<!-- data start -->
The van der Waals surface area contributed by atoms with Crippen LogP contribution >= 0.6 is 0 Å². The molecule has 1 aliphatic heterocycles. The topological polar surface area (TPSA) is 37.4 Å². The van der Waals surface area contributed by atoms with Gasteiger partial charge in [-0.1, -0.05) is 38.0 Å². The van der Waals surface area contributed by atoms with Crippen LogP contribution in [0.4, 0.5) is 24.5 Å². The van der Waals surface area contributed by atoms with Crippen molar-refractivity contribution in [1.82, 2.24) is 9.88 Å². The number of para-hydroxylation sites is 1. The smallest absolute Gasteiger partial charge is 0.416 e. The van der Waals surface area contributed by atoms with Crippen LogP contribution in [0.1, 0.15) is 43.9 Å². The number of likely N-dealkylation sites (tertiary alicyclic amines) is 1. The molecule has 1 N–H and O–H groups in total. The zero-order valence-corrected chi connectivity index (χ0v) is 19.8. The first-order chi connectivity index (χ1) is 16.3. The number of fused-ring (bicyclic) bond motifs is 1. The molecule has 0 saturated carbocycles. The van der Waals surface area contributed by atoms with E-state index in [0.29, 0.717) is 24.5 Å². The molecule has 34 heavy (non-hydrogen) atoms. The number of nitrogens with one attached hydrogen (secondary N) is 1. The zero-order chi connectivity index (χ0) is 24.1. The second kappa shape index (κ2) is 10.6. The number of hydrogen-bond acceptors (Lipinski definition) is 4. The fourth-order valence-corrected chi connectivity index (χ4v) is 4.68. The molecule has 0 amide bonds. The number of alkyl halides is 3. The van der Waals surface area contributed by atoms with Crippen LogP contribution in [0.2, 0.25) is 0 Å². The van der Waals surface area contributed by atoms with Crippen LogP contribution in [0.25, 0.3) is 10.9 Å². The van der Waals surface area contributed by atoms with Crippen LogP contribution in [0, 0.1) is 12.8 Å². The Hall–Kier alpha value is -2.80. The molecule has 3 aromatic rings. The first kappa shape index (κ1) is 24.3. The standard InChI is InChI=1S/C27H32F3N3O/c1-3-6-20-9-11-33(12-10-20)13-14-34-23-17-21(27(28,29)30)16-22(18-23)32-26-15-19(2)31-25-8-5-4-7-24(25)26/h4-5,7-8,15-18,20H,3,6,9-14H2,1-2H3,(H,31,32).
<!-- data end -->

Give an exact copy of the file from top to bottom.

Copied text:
The van der Waals surface area contributed by atoms with Crippen LogP contribution >= 0.6 is 0 Å². The molecule has 1 aliphatic heterocycles. The topological polar surface area (TPSA) is 37.4 Å². The van der Waals surface area contributed by atoms with Gasteiger partial charge in [-0.1, -0.05) is 38.0 Å². The van der Waals surface area contributed by atoms with Crippen LogP contribution in [0.4, 0.5) is 24.5 Å². The van der Waals surface area contributed by atoms with Crippen molar-refractivity contribution in [1.82, 2.24) is 9.88 Å². The number of para-hydroxylation sites is 1. The smallest absolute Gasteiger partial charge is 0.416 e. The van der Waals surface area contributed by atoms with Crippen LogP contribution in [0.1, 0.15) is 43.9 Å². The number of likely N-dealkylation sites (tertiary alicyclic amines) is 1. The molecule has 1 N–H and O–H groups in total. The zero-order valence-corrected chi connectivity index (χ0v) is 19.8. The first-order chi connectivity index (χ1) is 16.3. The number of fused-ring (bicyclic) bond motifs is 1. The molecule has 0 saturated carbocycles. The van der Waals surface area contributed by atoms with E-state index in [0.29, 0.717) is 24.5 Å². The molecule has 34 heavy (non-hydrogen) atoms. The number of nitrogens with one attached hydrogen (secondary N) is 1. The zero-order chi connectivity index (χ0) is 24.1. The second kappa shape index (κ2) is 10.6. The number of hydrogen-bond acceptors (Lipinski definition) is 4. The fourth-order valence-corrected chi connectivity index (χ4v) is 4.68. The molecule has 0 amide bonds. The number of alkyl halides is 3. The van der Waals surface area contributed by atoms with Crippen LogP contribution in [0.2, 0.25) is 0 Å². The van der Waals surface area contributed by atoms with Crippen LogP contribution in [0.25, 0.3) is 10.9 Å². The van der Waals surface area contributed by atoms with Crippen LogP contribution in [0, 0.1) is 12.8 Å². The Hall–Kier alpha value is -2.80. The molecule has 3 aromatic rings. The first kappa shape index (κ1) is 24.3. The standard InChI is InChI=1S/C27H32F3N3O/c1-3-6-20-9-11-33(12-10-20)13-14-34-23-17-21(27(28,29)30)16-22(18-23)32-26-15-19(2)31-25-8-5-4-7-24(25)26/h4-5,7-8,15-18,20H,3,6,9-14H2,1-2H3,(H,31,32).